A benchmark is something that can be used to judge the quality or level of other, similar things. As such, a benchmark is a very nice thing for a fleet professional to have when some difficult questions are being asked. Are we competitive? When should we replace our equipment? Exactly how many technicians do we need to effectively maintain our equipment?
Those are three questions that Chris Shaffer, one of the founding partners of Utilimarc (www.utilimarc.com), believes fleet managers should be answering at least annually. His company analyzes fleet data and, using its proprietary analytic software, generates a number of management tools. Benchmarks are one of those tools.
If you’re going to compare your performance with supplied benchmark data, keep in mind that it’s essential to compare apples to apples. “We have found that it’s very important to benchmark like vehicles doing like work in like applications,” Shaffer said. “If you consider, for example, a heavy-duty bucket truck, it’s important to compare yours with trucks in other fleets that have exactly the same kind of truck doing exactly the same kind of work.”
Michael Riemer, vice president of products and channel marketing at Decisiv Inc. (www.decisiv.com), echoed the importance of benchmarking on a regular basis. “It can greatly help improve the performance of maintenance operations and generate greater returns on investment in assets and personnel,” he said. “Regularly scheduled benchmarking enables fleets and their service providers to compare their performance with competitors and best-in-class performers. This analysis can help fleets better prioritize and measure key maintenance initiatives.”
Both Utilimarc and Decisiv represent fleets totaling more than 300,000 vehicles. As a result, both are capable of generating meaningful data that fleet professionals can use to benchmark their operations. There are, however, other opportunities available that enable fleets to generate yardsticks against which their performance can be compared.
One Fleet Association’s Approach
One example of other benchmarking opportunities comes from Frank Castro, transportation manager for the Snohomish County Public Utility District based in Everett, Wash. The utility’s fleet consists of light pickup trucks, Class 8 vehicles and everything in between. Castro participates in a regional professional group – the Northwest Electric Utility Fleet Managers Association (NEUFMA) – which represents 5,000-plus vehicles throughout Idaho, Washington and Oregon.
Regarding the organization’s benchmarking activities, Castro said, “If you’re just looking at your own fleet, how do you really know if you’re doing a good job unless you can compare against another organization? Maybe the best scenario would be to compare against a much larger organization.”
NEUFMA members realized that they already had the much larger organization they needed in the form of their association, which meets quarterly but has more frequent contact through email. As a result, they decided to generate a list of fleet-related issues that all members were asked to respond to at their meetings. The idea was to have a discussion about the various topics, giving members the opportunity to ask how some fleet managers were getting better numbers than others might be getting.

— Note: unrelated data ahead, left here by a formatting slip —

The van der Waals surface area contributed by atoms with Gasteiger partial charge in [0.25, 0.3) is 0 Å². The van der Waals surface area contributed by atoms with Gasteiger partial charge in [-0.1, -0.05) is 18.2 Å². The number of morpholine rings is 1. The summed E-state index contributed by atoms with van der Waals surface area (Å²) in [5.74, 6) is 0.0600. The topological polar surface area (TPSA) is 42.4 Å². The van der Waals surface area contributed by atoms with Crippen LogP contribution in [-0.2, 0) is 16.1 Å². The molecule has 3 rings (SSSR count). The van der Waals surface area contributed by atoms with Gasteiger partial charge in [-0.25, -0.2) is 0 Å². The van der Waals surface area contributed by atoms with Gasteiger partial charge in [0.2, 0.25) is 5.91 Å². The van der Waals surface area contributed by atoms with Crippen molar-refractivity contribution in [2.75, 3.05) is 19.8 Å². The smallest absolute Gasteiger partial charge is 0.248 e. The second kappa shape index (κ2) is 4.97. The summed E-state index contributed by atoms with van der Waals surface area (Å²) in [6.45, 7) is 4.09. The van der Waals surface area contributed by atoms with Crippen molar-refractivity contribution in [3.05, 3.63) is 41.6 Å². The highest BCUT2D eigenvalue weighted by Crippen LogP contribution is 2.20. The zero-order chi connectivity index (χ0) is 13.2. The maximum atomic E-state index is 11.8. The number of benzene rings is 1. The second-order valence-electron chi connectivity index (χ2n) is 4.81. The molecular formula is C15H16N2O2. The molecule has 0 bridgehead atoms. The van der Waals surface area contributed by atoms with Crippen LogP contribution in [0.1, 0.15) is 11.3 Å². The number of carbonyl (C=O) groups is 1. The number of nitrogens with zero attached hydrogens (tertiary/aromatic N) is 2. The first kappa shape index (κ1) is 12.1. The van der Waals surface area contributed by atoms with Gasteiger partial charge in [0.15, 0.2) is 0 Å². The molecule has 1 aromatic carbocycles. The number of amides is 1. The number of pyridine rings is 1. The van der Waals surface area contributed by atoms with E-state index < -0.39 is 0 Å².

According to Castro, “If nothing else, we were hoping to get some help answering the question: Are we doing well or are we doing poorly? When we find a fleet that’s doing something better than we are, we talk about what they’re doing differently to see if their procedures would work in our fleets.”
Approximately 25 percent of the association’s members regularly contribute information about the various topics scheduled for discussion, but, as it turns out, that’s often enough. “In reality, everybody loves the information, but not everybody is willing to spend the time to prepare a report for the meeting,” Castro said. “Fleets who do not participate are still able to reap the benefits of our benchmarking discussions. It’s all open discussion. If they’re at the meeting, they can hear what’s going on. We also send out summaries of our discussions to the entire membership.”
The association also encourages regular email contact among its members. As a result, if anyone is having a particular issue, he or she can send out a question to the entire membership for input. Castro believes NEUFMA’s benchmarking studies provide added value to the members of the association.
A Benchmarking Caveat
While benchmarks can be valuable tools, they can also plague fleet professionals. Consider the possibility of a fleet professional having a benchmark imposed on him not by an experienced individual who understands what it means to maintain a fleet of utility vehicles, but by a middle manager who lacks the practical knowledge it takes to actually keep equipment operating and ready for service.
As Decisiv’s Riemer put it, “The ability to ensure the right information is captured [and understood] as part of the core service and repair process is the foundation for good benchmarking.”
About the Author: Tom Gelinas is a U.S. Army veteran who spent nearly a decade as a physicist before joining Irving-Cloud Publishing Co. While at Irving-Cloud, he worked in various editorial capacities for several trade publications including Fleet Equipment, Heavy Duty Equipment Maintenance and Transport Technology Today. Gelinas is a founding member of Truck Writers of North America, a professional association, and a contributing writer for Utility Fleet Professional.